Monday, October 27, 2014

Optimization and college enrollments

This is Joseph.

Dean Dad had a great post a while back on trying to improve classroom scheduling.  In it, he had a great example of the perils of overfitting.  The context is that the Gates Foundation had suggested that a more efficient algorithm for classroom management could improve costs.  The problem is that they aren't testing this in prospective environments -- leading to some issues:
Finally, and I can’t stress this enough, enrollment is a moving target.  Patterns change unevenly, so in any given year you’ll get a fresh new crop of anomalies.  When enrollment continues until just before classes start, as is typical at community colleges, you’re left making predictions based on partial information.  And you have to make those predictions early enough for alternate plans to be realistic.  That’s never a perfect science -- every year, someone complains that his course would have filled if we had just given it more time, which is unprovable either way -- but it’s inherent in being “responsive.”  If we locked down enrollments months in advance, we would have time to squeeze out some efficiencies.  With numbers changing until the last minute, it’s harder.  You’ll never capture that if you only look at “snapshots.”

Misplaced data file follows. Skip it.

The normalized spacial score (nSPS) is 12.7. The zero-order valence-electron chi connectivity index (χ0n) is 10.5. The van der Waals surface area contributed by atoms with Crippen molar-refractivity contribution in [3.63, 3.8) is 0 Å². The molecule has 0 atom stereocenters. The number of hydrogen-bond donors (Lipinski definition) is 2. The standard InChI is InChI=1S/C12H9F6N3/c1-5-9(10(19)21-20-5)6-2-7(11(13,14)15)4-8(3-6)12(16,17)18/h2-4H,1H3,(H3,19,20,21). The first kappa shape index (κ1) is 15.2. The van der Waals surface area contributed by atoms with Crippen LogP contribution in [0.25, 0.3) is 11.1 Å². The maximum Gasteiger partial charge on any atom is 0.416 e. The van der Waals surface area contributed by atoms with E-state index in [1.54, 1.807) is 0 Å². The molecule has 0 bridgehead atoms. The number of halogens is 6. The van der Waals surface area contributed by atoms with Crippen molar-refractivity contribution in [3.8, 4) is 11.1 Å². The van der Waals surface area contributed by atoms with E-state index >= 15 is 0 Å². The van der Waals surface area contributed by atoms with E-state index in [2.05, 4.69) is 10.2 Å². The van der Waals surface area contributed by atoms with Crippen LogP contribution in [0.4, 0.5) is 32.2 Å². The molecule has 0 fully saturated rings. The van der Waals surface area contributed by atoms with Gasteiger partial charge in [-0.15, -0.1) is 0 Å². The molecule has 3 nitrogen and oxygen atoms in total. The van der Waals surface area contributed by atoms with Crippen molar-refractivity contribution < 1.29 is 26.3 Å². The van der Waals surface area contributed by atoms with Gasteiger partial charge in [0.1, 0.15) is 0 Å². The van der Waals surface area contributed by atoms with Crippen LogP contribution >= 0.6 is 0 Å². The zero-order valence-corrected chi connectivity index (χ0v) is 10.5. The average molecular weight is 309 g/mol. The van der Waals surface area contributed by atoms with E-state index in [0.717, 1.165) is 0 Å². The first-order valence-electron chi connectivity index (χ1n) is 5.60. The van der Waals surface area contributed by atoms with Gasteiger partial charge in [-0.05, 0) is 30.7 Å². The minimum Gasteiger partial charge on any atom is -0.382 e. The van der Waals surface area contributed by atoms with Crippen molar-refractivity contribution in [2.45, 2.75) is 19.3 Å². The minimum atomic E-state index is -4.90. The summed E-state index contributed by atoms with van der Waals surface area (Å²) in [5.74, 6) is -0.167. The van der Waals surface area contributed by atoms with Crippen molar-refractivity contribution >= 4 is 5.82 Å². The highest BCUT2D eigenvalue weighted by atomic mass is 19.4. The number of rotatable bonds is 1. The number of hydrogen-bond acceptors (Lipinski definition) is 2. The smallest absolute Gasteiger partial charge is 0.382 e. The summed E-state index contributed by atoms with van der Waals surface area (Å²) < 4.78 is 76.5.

It's also worth noting that the staffing side is also an issue.  Paying for "Just in time" staffing for a community college would almost certainly reduce the qualifications of the instructors, do strange things to the workload of permanent staff, or increase prices.  After all, if you do not know if you are going to be taking a class until the first day of classes (when enrollments are likely close enough to know) then you will likely charge more or look for another job.  Landlords are notoriously unsympathetic to "most of the time this works and I can pay rent" pleas.

So the report might be interesting as an estimate of the maximum possible benefit.  But in the real world you never get 100% efficiency in any process, especially one that has ebbs and flows.  Even McDonalds, good as they are (and they are really good at this) cannot completely eliminate wait times due to the lunch rush. 

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